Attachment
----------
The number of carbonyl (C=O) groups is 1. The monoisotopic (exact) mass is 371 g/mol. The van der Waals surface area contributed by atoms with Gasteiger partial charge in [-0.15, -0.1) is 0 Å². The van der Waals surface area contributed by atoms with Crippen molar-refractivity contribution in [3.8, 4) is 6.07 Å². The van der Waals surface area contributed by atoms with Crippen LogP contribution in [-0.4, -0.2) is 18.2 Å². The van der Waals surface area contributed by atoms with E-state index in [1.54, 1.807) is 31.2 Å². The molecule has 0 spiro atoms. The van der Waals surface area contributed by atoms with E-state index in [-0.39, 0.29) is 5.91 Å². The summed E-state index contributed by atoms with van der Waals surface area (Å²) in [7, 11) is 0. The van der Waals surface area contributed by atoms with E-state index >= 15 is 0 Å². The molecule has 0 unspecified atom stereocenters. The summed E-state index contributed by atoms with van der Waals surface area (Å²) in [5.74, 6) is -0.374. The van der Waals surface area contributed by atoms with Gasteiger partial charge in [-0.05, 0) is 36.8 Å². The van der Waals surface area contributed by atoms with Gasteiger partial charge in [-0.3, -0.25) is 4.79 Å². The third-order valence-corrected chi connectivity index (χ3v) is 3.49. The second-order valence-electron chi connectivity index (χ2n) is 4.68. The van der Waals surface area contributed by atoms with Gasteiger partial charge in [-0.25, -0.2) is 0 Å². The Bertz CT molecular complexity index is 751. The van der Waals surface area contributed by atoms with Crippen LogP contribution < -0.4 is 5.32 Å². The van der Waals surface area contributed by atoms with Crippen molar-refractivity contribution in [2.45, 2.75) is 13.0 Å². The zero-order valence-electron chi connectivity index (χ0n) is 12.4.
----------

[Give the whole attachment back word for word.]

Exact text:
The number of carbonyl (C=O) groups is 1. The monoisotopic (exact) mass is 371 g/mol. The van der Waals surface area contributed by atoms with Gasteiger partial charge in [-0.15, -0.1) is 0 Å². The van der Waals surface area contributed by atoms with Crippen molar-refractivity contribution in [3.8, 4) is 6.07 Å². The van der Waals surface area contributed by atoms with Crippen LogP contribution in [-0.4, -0.2) is 18.2 Å². The van der Waals surface area contributed by atoms with E-state index in [1.54, 1.807) is 31.2 Å². The molecule has 0 spiro atoms. The van der Waals surface area contributed by atoms with E-state index in [-0.39, 0.29) is 5.91 Å². The summed E-state index contributed by atoms with van der Waals surface area (Å²) in [7, 11) is 0. The van der Waals surface area contributed by atoms with E-state index >= 15 is 0 Å². The molecule has 0 unspecified atom stereocenters. The summed E-state index contributed by atoms with van der Waals surface area (Å²) in [5.74, 6) is -0.374. The van der Waals surface area contributed by atoms with Gasteiger partial charge in [-0.05, 0) is 36.8 Å². The van der Waals surface area contributed by atoms with Gasteiger partial charge in [-0.3, -0.25) is 4.79 Å². The third-order valence-corrected chi connectivity index (χ3v) is 3.49. The second-order valence-electron chi connectivity index (χ2n) is 4.68. The van der Waals surface area contributed by atoms with Gasteiger partial charge in [-0.25, -0.2) is 0 Å². The Bertz CT molecular complexity index is 751. The van der Waals surface area contributed by atoms with Crippen LogP contribution < -0.4 is 5.32 Å². The van der Waals surface area contributed by atoms with Crippen molar-refractivity contribution in [2.45, 2.75) is 13.0 Å². The zero-order valence-electron chi connectivity index (χ0n) is 12.4.